Born in Polistena (in the province of Reggio Calabria) on 6 April 1862, he moved to Naples in 1879. His brother Francesco, already a renowned artist with close ties to the Neapolitan art scene, then helped him by getting him enrolled in the Royal Institute of Fine Arts. He studied under Filippo Palizzi, Morelli and then Saverio Altamura, and he initially participated in the naturalistic and realistic climate of the nineteenth-century Neapolitan school. Soon, however, his curiosity and openness towards a European climate that was more experimental and less academic led him to seek a form of expression that better reflected his strong personality. His debut, which caught the eye of judges and critics alike, dates back to the 1880 exhibition in Turin, in which he participated with bronze sculptures and, in particular, L’asinello che gioca con il coniglio, praised as one of the show’s finest works. During this period, he participated in the Melbourne International Exhibition and in 1881 he was at the National Exhibition in Milan. In 1883 he executed an enormous gesso sculpture that he presented at the Roman Exhibition, entitled Il Leone di Aspromonte, inspired by the undertakings of General Garibaldi in Aspromonte. All that remains is the photographic documentation in which the young Jerace is accompanied by the revolutionary sculptor Medardo Rosso. Jerace’s first studies and research date back to the early 1880s, when he started studying amoeboid and zoomorphic forms under the microscope at the Anton Dohrn Maritime Station in Naples. He focused entirely on these sinusoidal and primitive microscopic organisms – Radiolaria – that, in their complex forms, are comparable to the contemporary ones of fractals.
These studies rapidly led him towards what European culture was starting to produce in the Art Nouveau movement and, in sculpture, he would translate this into bronze, marble and ceramic vases in the years following his studies. This research would soon converge into architecture and the applied arts in the concept of the all-around artist working in the various artistic fields, an approach that Jerace would adopt as his modus operandi. This insight would draw him into the discussions and opportunities for a broader vision of art distinctive of the British Arts and Crafts movement, but also the Viennese approach of the Wiener Werkstätte, which he would soon codify in theories of total art in the reinterpretation of drawings of the functional serial object, going on to production of the one-off piece. In 1887 he participated in the National Exhibition in Venice (the Venice Biennale, before it became the National and then the International), and in 1888 and 1890 he was at the Promotrice delle Belle Arti in Naples, where he exhibited the monumental stone fireplace Decus Pelagi (shown in Brera in 1886 and London in 1888, and now part of a private collection in Norfolk), showing the decorative lines of Art Noveau inspired by the artist’s studies of marine flora and fauna at the Neapolitan aquarium, yet also close to the symbolist lines of the Pre-Raphaelites. He would then adopt this approach in his first sanguine drawings executed in 1888, which drew him close to the British movement. He came into contact with this movement during his numerous trips to Europe and in 1920 he designed the studio of the painter Sir Frederic Leighton, overseeing all the details and interior furnishings.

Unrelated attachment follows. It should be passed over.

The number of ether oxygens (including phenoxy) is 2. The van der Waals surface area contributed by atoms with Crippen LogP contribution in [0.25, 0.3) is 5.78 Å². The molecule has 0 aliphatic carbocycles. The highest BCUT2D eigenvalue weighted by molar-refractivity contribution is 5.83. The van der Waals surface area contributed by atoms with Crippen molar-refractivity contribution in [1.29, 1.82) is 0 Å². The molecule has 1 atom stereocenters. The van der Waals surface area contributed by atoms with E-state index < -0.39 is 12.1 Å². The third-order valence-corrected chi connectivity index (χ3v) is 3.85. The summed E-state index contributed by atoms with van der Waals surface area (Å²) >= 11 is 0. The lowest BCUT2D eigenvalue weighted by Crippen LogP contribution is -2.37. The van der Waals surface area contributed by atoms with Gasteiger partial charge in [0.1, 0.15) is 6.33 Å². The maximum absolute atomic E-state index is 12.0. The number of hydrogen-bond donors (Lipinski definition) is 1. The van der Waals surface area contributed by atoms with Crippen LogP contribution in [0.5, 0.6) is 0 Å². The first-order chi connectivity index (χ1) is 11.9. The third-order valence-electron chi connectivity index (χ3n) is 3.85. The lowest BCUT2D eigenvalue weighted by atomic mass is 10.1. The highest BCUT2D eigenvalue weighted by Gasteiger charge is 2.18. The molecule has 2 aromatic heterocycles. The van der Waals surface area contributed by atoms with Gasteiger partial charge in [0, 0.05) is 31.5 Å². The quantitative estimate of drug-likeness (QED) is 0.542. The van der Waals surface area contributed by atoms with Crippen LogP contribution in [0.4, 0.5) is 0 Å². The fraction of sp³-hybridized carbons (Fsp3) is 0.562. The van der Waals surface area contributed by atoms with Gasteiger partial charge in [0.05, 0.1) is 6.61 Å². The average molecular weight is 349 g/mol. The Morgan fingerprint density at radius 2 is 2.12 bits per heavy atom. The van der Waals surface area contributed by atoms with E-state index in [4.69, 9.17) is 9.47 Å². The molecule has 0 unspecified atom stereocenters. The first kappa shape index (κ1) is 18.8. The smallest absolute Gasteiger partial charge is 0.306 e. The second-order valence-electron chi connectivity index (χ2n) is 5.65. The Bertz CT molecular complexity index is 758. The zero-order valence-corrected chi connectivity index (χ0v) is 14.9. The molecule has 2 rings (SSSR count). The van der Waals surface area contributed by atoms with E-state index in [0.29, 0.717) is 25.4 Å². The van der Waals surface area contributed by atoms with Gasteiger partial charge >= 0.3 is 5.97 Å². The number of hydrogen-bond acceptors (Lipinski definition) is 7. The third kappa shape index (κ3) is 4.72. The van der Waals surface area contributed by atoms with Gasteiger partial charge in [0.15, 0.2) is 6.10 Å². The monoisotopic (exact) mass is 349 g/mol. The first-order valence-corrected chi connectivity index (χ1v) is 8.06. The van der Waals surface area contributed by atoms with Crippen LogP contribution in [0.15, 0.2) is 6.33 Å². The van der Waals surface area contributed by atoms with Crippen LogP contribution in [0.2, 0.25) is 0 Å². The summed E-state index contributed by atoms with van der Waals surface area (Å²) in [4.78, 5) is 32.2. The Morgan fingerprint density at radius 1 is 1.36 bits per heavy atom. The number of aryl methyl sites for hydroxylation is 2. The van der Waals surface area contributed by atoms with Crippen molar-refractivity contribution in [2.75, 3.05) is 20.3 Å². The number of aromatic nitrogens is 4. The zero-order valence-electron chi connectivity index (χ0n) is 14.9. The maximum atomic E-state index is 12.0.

In 1897 he exhibited an initial form of Radiolaria in cipollino marble, again at the Promotrice in Naples, similar to those at the bottom of the marble balustrade of the monumental staircase in the Palazzo Sirignano (formerly the Tirrenia headquarters) that he designed in the early twentieth century. Also in 1887, he was in London with one of his most famous works, Ex cubitor, a symbolic woman-angel-serpent figure, presented again in London in 1888. The artist participated in the Venice Biennale four times (in 1895 with two sculptures and four drawings; in 1897 with two sculptures; in 1910 with two sculptures, Tigre in Agguato, Regina Margherita collection, and Tacchino; in 1928 with a sculpture). He was at the Brussels International Exposition of 1897 with Tigre in Agguato; in Barcelona in 1887 with La Maialina, which won a gold medal; at the Royal Museum of Fine Arts in Antwerp in 1888 and 1896, with various sanguine studies and several Radiolaria vases in bronze and marble, one of which received honourable mention. It was in 1888 that he also moved from Naples to Rome, where he participated in the exhibition of the Society of Amateurs and Connoisseurs in 1885 and 1896, and where he set up a small production of terracotta, ceramic and bronze vases of Radiolaria, which he would continue until the late 1920s.